“In most school districts, the second-largest yearly expense after salaries is the energy bill.”
That’s a quote from Vice President Kamala Harris, speaking earlier this month at an elementary school in Washington, D.C.
She was announcing a new, multibillion-dollar federal push to renovate public schools in ways that are healthier both for children and the planet – and often, that save money too.
The funds are spread across several different agencies and programs. The White House released a toolkit with details:
As the Vice President noted in her speech, many of these changes bring health benefits to students. Cleaner, fresher air in buildings and lower emissions from buses mean fewer asthma attacks and less severe allergies. And, as we’ve all become hyper aware of recently, improved ventilation in school buildings lowers the risk of spreading some illnesses. Bike-friendly schools invite students to get more exercise. Better ventilation and more comfortable temperatures, the EPA says, are consistently linked to better performance in school.
And of course, scientists say the world needs to reduce emissions fast to avoid the most extreme dangers of climate change. Schools could be a great place to work on this, for two big reasons.
First of all, public school infrastructure is huge. There are almost 100,000 schools in all 50 states. Students arrive on nearly half a million yellow buses – the National School Transportation Association says that’s five times the total number of city buses, although school buses travel fewer miles. The Energy Information Association says K-12 school buildings consume about 8% of all the fuel used by nonresidential buildings in the country.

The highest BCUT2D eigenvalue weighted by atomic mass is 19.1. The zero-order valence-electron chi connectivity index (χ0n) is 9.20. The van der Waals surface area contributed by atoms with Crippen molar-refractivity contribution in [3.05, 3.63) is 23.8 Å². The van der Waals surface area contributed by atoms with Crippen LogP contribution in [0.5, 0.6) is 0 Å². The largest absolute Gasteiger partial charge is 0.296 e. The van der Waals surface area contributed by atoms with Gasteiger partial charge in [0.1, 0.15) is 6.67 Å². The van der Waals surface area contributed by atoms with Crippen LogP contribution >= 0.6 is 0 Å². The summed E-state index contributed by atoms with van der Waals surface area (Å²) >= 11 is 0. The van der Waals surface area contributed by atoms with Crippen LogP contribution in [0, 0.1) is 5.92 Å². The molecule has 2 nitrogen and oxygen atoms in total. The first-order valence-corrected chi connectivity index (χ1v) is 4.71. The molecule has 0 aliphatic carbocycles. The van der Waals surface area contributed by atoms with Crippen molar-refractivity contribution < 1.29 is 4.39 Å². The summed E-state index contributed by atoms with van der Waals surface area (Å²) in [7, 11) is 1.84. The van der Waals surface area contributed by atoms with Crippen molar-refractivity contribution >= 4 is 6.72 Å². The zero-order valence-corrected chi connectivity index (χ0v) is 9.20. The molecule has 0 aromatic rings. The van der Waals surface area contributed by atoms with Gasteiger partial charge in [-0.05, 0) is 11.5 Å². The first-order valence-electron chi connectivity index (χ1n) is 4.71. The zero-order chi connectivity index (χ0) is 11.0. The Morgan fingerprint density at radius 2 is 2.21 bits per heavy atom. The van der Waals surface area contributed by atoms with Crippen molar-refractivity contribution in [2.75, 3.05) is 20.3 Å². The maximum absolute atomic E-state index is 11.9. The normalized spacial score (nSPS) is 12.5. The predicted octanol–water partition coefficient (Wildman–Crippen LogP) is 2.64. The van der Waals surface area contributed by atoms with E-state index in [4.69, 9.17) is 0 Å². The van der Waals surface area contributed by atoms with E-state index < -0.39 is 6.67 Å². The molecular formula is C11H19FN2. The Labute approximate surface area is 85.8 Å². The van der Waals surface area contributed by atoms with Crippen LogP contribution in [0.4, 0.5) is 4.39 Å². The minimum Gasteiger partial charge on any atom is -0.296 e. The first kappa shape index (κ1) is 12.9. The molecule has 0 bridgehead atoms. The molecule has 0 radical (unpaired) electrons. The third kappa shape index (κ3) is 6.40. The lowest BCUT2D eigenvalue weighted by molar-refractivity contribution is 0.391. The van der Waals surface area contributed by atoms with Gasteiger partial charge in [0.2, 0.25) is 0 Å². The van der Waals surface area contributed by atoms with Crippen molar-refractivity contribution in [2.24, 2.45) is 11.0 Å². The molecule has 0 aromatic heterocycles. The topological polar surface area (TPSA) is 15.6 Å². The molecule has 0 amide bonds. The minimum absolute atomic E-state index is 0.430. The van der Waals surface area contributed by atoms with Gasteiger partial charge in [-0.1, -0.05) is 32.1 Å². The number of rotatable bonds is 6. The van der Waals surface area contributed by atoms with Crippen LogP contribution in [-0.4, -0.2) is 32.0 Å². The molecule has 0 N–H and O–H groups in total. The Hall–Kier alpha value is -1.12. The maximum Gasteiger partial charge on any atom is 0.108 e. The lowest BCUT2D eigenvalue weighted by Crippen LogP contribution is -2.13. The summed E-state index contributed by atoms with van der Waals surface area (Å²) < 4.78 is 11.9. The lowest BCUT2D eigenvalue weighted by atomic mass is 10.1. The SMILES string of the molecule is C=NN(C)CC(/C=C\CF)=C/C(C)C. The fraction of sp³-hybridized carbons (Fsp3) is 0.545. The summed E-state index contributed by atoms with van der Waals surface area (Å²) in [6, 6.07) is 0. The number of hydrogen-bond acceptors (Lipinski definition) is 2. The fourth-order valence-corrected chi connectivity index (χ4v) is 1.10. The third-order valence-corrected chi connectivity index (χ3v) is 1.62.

Laura Schifter leads K12 Climate Action at the Aspen Institute, a coalition dedicated to moving schools to embrace sustainability.
She says greener renovations bring long-term savings but sometimes have upfront costs. And school leaders may not be familiar with their changing options.
Federal initiatives, like this one, can get schools making lower-carbon choices while promoting equity. “And it’s targeted towards school districts that have poor air quality and access to capital,” says Schifter. “So there’s a lot of opportunity there to help make these investments in communities that need them most.”
Another big benefit to green schools is that students can learn about climate solutions through firsthand experience.
Schifter recounts a visit to Alice West Fleet Elementary in Arlington, Virginia, which is fossil-fuel-free thanks to solar and geothermal heating. “In their main lobby, there’s a ‘power pole’ and the students can see, in real time, energy that’s produced versus energy that’s consumed.”
The building plan is integrated into the curriculum. “In their math class, we saw that there were charts … students were graphing the amount of energy that the solar panels were producing that were right outside.”
And, Schifter said, students become evangelists for these ideas.
“The strategies that the kids we learn in school, they’re taking home and they’re talking to their parents like, ‘Hey, we have this rain barrel at school, can we have rain barrels at home?’ or, ‘We’re composting at school, can we compost at home?'”
With that connection, changes made at schools can spread to the community at large.